An expert on the health effects of cannabis says that there is growing evidence that the drug is responsible for mental health problems.
The health effects of cannabis are controversial
Professor John Henry, a consultant in toxicology from St Mary's Hospital in London, told the BBC that studies from Sweden and elsewhere pointed to an increase in schizophrenia among regular cannabis smokers.
The mental health effects of smoking cannabis are a controversial area, with any evidence of harm strongly disputed by some.
However, Dr Henry is planning to tell a conference at the Royal Society of Medicine on Monday that it appears likely that some cases of schizophrenia are attributable to the consumption of cannabis, rather than the alternative explanation that patients prone to mental illness are more likely to be drawn to use the drug.
People who want to smoke cannabis ought to be aware that it has equal effects to cigarettes on the body and worse effects on the mind
Dr John Henry, St Mary's Hospital
Dr Henry says that the strength of cannabis on sale now far outstrips the strength of the drug sold during the "flower power" era of the 1960s and 1970s.
He told the BBC: "There's no government health warning against cannabis but there are all kinds of warnings about tobacco.
"People who want to smoke cannabis ought to be aware that it has equal effects to cigarettes on the body and worse effects on the mind.
"You've got the fact that regular cannabis smokers develop mental illness.
"There's a fourfold increase in schizophrenia and a fourfold increase in major depression.
"That is something very very different from what smoking does to you.
"There's a lot of epidemiological evidence from as far apart as Sweden and New Zealand that cannabis actually causes these problems."
According to a review carried out by UK drugs information service Drugscope, evidence of long-term mental health effects of cannabis is far from clear-cut.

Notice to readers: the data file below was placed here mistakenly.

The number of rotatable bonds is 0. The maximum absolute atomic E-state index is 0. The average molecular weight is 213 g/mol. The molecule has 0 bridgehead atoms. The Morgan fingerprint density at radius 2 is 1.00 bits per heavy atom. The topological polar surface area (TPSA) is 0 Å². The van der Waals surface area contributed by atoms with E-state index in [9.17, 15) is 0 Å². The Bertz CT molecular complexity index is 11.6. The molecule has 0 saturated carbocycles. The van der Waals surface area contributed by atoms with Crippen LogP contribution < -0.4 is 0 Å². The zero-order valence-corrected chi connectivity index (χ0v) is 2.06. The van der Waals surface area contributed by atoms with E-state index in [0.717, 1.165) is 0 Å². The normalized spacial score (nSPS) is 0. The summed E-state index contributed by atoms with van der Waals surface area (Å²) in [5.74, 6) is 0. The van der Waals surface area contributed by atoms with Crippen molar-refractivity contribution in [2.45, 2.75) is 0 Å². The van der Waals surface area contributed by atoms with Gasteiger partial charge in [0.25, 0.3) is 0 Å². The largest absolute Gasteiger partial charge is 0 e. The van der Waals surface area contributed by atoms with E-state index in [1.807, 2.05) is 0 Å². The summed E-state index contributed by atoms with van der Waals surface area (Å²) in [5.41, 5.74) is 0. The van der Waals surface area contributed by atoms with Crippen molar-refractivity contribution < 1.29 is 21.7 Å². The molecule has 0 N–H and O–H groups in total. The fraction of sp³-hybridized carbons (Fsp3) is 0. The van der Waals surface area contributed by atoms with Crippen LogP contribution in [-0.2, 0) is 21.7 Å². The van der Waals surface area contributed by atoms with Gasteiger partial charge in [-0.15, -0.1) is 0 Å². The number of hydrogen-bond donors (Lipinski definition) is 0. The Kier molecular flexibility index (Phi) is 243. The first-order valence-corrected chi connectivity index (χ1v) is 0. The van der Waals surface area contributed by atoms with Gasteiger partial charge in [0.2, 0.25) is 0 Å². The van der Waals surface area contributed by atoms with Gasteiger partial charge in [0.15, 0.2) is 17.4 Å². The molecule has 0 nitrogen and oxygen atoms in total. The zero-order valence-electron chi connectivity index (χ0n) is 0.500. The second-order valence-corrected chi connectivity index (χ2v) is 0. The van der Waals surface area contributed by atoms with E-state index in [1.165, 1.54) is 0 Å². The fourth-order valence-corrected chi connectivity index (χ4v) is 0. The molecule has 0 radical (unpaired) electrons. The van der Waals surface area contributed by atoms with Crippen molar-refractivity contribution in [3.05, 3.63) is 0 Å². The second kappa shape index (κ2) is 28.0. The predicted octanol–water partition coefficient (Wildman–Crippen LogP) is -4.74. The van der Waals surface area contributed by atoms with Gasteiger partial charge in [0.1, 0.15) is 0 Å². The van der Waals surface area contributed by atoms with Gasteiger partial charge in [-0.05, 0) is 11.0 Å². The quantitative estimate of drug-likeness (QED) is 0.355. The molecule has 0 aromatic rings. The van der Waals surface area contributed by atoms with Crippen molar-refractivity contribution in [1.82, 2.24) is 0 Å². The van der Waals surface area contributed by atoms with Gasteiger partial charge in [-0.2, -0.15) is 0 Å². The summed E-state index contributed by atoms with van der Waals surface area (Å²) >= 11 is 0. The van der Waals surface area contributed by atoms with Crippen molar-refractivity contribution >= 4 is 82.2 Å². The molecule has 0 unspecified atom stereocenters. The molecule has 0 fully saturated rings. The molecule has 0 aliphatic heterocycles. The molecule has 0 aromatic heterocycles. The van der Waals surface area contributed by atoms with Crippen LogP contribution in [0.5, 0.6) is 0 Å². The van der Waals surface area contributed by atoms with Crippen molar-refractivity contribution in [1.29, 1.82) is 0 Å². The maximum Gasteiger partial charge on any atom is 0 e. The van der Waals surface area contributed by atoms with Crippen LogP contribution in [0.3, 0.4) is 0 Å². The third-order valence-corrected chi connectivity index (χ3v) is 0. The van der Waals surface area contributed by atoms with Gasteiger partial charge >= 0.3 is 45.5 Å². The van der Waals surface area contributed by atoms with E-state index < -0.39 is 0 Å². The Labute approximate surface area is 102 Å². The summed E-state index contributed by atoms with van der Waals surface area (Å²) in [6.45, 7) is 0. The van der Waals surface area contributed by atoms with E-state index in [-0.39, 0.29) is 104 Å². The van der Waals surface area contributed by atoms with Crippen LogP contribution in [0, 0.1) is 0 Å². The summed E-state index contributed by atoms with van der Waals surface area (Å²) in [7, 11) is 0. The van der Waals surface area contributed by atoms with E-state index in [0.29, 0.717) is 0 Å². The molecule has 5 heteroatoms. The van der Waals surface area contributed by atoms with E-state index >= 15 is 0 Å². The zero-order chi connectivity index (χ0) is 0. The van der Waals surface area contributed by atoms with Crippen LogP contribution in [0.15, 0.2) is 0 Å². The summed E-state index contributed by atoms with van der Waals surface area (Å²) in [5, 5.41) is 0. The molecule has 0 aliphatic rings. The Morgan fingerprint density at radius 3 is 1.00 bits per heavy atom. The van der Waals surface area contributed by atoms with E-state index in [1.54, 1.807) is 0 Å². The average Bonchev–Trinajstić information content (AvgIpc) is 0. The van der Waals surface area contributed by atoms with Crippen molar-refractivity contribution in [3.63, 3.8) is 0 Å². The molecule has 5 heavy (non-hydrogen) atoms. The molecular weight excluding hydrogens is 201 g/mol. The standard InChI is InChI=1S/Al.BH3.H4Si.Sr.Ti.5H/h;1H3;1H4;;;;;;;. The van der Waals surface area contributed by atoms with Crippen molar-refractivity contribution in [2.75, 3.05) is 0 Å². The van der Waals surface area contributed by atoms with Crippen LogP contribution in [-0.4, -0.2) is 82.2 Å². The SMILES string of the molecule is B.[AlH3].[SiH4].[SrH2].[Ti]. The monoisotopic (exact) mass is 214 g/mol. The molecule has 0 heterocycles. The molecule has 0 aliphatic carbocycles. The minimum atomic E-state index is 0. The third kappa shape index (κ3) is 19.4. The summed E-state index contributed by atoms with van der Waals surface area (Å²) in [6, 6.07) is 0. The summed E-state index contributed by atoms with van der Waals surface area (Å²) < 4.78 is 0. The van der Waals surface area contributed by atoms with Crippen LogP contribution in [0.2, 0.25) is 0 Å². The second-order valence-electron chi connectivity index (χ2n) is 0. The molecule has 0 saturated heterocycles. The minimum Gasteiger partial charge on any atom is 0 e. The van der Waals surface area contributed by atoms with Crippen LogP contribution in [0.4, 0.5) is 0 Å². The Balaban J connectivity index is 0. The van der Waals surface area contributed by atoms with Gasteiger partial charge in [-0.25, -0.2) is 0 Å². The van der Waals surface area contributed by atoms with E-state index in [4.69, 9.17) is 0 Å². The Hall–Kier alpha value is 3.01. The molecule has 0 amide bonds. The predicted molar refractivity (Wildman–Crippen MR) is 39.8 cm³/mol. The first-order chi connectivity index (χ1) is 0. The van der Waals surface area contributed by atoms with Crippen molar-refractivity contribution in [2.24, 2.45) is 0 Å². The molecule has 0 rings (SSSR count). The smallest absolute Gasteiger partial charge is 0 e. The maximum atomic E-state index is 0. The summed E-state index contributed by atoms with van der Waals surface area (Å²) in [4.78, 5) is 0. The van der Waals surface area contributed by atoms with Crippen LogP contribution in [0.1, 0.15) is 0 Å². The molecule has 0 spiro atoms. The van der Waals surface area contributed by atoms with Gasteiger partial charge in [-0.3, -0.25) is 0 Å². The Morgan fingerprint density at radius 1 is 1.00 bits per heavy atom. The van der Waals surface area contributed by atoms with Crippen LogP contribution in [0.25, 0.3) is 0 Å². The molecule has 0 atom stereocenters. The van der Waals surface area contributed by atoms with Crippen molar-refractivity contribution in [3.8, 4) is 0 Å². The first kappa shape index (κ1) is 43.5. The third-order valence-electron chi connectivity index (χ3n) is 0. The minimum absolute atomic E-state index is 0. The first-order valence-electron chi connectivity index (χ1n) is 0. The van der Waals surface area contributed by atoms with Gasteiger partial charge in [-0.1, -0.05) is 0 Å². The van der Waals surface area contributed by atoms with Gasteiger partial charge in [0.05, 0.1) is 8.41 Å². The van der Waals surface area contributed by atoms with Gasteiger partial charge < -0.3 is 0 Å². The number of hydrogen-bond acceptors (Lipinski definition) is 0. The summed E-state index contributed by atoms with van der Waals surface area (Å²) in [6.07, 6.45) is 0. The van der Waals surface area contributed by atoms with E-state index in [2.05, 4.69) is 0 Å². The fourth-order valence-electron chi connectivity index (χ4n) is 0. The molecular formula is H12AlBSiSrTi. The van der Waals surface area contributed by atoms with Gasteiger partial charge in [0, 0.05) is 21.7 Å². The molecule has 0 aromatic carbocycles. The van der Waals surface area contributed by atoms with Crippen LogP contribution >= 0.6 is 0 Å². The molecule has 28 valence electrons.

It points to criticism of the Swedish study mentioned by Dr Henry - and says that while cannabis consumption is increasing, the incidence of schizophrenia is not, which would suggest that cannabis may not be to blame.
It is possible, says Drugscope, that cannabis precipitates schizophrenia in people who would have developed it anyway.
Currently, the number of cannabis users in the UK is estimated at more than three million.
The drug is due to be "downgraded" this summer from a Class "B" to a Class "C" drug by the government.
This means that while possession of small quantities of cannabis remains illegal, it is not an "arrestable" offence unless there are aggravating factors, such as use of cannabis near children.
Lesley King-Lewis, chief executive of charity Action on Addiction, said: "This evidence further demonstrates that cannabis use can be dangerous.
"The public should be made more aware of the risks involved with using this illicit drug.
"As many as one in 10 cannabis users become addicted. Cannabis use is associated with cancers of the mouth, tongue, throat, oesophagus and lung and reductions in fertility, as well as with mental illnesses such as schizophrenia and depression.
"Chronic cannabis use clearly involves significant costs to society as well as to the individual user. Many of these problems are shared with alcohol and tobacco.
"Therefore more research is needed to provide effective education highlighting the relative dangers of different substances and targeting those most at risk."
Chief Executive of the British Lung Foundation (BLF), Dame Helena Shovelton, chief executive of the British Lung Foundation, described smoking cannabis as a "health time bomb".
She said: "Over 3 million regular users in the UK could end up with chronic lung failure.
"It is vital that the public know the damage smoking cannabis can cause."
Dame Helena said a BLF lung consultant recently gave a lung transplant to a young patient who had only ever smoked cannabis.
"Unfortunately, cases like this will become more and more common if public awareness of the dangers is not raised."